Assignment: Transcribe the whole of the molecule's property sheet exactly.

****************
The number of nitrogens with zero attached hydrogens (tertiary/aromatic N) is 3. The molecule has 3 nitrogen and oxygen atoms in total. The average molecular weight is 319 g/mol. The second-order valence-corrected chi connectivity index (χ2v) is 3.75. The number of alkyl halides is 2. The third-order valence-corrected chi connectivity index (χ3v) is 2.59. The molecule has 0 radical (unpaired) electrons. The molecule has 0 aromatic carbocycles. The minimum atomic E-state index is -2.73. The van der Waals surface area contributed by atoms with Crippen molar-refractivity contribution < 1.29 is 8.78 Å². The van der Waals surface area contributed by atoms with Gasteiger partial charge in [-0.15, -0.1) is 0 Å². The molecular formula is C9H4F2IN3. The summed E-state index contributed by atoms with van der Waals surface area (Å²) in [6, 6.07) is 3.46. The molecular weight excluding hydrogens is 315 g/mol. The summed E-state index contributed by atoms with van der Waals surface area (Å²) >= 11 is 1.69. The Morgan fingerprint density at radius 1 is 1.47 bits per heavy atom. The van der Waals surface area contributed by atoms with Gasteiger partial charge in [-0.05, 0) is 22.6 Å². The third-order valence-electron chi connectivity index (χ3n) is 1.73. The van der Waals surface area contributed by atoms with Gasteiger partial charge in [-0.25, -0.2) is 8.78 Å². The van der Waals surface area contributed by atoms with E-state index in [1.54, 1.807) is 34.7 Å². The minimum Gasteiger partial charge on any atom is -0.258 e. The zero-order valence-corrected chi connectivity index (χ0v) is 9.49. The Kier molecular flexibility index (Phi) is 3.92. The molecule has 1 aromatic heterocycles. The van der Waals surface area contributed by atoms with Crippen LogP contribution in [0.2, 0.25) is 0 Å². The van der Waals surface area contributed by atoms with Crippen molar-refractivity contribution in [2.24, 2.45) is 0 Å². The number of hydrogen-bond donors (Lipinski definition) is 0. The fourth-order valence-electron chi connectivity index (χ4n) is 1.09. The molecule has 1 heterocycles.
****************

The number of nitrogens with zero attached hydrogens (tertiary/aromatic N) is 3. The molecule has 3 nitrogen and oxygen atoms in total. The average molecular weight is 319 g/mol. The second-order valence-corrected chi connectivity index (χ2v) is 3.75. The number of alkyl halides is 2. The third-order valence-corrected chi connectivity index (χ3v) is 2.59. The molecule has 0 radical (unpaired) electrons. The molecule has 0 aromatic carbocycles. The minimum atomic E-state index is -2.73. The van der Waals surface area contributed by atoms with Crippen molar-refractivity contribution < 1.29 is 8.78 Å². The van der Waals surface area contributed by atoms with Gasteiger partial charge in [-0.15, -0.1) is 0 Å². The molecular formula is C9H4F2IN3. The summed E-state index contributed by atoms with van der Waals surface area (Å²) in [6, 6.07) is 3.46. The molecular weight excluding hydrogens is 315 g/mol. The summed E-state index contributed by atoms with van der Waals surface area (Å²) >= 11 is 1.69. The Morgan fingerprint density at radius 1 is 1.47 bits per heavy atom. The van der Waals surface area contributed by atoms with Gasteiger partial charge in [-0.05, 0) is 22.6 Å². The third-order valence-electron chi connectivity index (χ3n) is 1.73. The van der Waals surface area contributed by atoms with Gasteiger partial charge in [-0.25, -0.2) is 8.78 Å². The van der Waals surface area contributed by atoms with E-state index in [1.54, 1.807) is 34.7 Å². The minimum Gasteiger partial charge on any atom is -0.258 e. The zero-order valence-corrected chi connectivity index (χ0v) is 9.49. The Kier molecular flexibility index (Phi) is 3.92. The molecule has 1 aromatic heterocycles. The van der Waals surface area contributed by atoms with Crippen LogP contribution in [0.2, 0.25) is 0 Å². The van der Waals surface area contributed by atoms with Crippen molar-refractivity contribution in [2.24, 2.45) is 0 Å². The number of hydrogen-bond donors (Lipinski definition) is 0. The fourth-order valence-electron chi connectivity index (χ4n) is 1.09. The molecule has 1 heterocycles.